Amid growing concerns of overpopulation crisis, African children face the threat of hunger

Starving African Children45. Starving African children

Sun, 18 Apr 2021 Source: Joel Savage

The rate at which the population growth of Africa is increasing abnormally at a very fast rate and the world’s dependence on the continent’s rich resources may not be issues of concern to African leaders but the fact is Africa is heading towards a terrible unforeseen doom.

In 1990, sub-Saharan Africa represents 16% of births in the world, and given that African birth rates are much higher than elsewhere, the proportion has risen to 27% now and is expected to reach 37% of the world total by 2050.

According to the United Nations, more children will be born in sub-Saharan Africa than in all of Asia, including India and China and the real problem is that too many children weaken economic development and make it more difficult to free Africans from poverty.

Even though African leaders have never been serious about population reduction through healthy family planning, there is a good reason they have to start worrying.

Whenever the African continent experiences a shortage of resources, since other foreign countries heavily depend on our resources, the entire African continent will face the threat of hunger and poverty because of the baby boom.

It is now obvious or clear that the inability of African leaders to control the population explosion turns to become the problem of advanced countries, as they experienced a mass migration of Africans, which is affecting their economy as well.

In stark contrast to most of the world, particularly in Asia, the number of extremely poor Africans is increasing, partly because the highest birth rates are recorded in the poorest areas of the continent.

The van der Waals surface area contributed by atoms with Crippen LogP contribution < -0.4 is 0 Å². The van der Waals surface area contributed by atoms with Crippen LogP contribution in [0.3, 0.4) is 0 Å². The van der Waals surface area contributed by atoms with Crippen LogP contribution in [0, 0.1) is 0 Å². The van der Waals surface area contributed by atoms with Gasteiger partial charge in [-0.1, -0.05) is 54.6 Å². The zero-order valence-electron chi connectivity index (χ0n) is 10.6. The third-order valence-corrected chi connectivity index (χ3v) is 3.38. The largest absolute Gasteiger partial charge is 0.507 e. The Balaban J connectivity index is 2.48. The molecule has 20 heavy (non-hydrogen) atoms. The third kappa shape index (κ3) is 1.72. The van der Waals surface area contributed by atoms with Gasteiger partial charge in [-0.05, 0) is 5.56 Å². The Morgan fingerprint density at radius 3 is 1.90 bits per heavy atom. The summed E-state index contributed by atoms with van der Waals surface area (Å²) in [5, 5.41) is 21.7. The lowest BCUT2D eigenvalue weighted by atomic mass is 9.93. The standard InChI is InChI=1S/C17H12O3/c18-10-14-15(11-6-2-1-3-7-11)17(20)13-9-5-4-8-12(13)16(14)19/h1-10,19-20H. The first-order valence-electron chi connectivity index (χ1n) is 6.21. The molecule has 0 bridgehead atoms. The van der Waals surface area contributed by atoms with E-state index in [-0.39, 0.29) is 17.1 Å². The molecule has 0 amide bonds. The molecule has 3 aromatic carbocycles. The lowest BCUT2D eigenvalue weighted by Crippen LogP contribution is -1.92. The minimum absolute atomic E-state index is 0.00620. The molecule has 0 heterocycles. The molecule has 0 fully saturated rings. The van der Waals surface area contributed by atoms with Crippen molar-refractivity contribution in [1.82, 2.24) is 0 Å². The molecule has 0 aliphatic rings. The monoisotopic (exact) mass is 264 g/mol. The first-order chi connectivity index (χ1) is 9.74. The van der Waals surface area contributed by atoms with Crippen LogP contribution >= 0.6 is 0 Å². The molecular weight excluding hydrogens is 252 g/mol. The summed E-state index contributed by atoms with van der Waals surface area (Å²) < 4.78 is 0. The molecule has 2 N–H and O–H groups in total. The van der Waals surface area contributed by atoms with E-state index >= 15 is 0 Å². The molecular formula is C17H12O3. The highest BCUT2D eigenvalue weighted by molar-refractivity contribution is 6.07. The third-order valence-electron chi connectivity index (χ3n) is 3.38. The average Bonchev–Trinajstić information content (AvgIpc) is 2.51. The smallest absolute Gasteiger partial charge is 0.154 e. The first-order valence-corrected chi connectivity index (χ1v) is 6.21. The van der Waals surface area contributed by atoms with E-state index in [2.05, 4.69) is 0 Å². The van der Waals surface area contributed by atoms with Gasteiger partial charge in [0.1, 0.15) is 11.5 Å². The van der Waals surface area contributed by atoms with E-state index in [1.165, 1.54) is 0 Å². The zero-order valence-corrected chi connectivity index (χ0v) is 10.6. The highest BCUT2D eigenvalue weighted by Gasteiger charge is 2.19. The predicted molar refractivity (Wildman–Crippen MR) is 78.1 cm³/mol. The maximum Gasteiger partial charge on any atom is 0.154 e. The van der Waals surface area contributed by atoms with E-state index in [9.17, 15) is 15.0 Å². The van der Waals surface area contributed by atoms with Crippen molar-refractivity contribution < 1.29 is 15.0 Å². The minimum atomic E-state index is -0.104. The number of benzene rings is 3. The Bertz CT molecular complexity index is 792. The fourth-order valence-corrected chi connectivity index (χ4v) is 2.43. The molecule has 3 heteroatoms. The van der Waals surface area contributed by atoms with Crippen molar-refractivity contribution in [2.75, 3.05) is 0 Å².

The World Bank reported that the number of people living in extreme poverty has increased in sub-Saharan Africa between 2013 and 2015, from 405 to 413 million.

Many African countries are already struggling to build enough schools and medical clinics for their existing children, not to mention the number of children born in a day on the continent of Africa.

There are more questions than answers, yet everyone wants to know why African leaders have relaxed the overpopulation explosion on the continent? Are they giving infertility medication to mothers at the hospitals?

The need for these questions is necessary. Everyone knows that once India and China follow the coercive path for smaller families, with sterilization campaigns and applying a policy of one child, however, in Africa, hardly African leaders speak about that.

It is time for African governments to have sound policies to promote the use of contraceptives to save the continent from severe poverty.

A few African countries, such as Ethiopia, Malawi, and Rwanda, have already started doing something to avoid population explosion in their countries.

Columnist: Joel Savage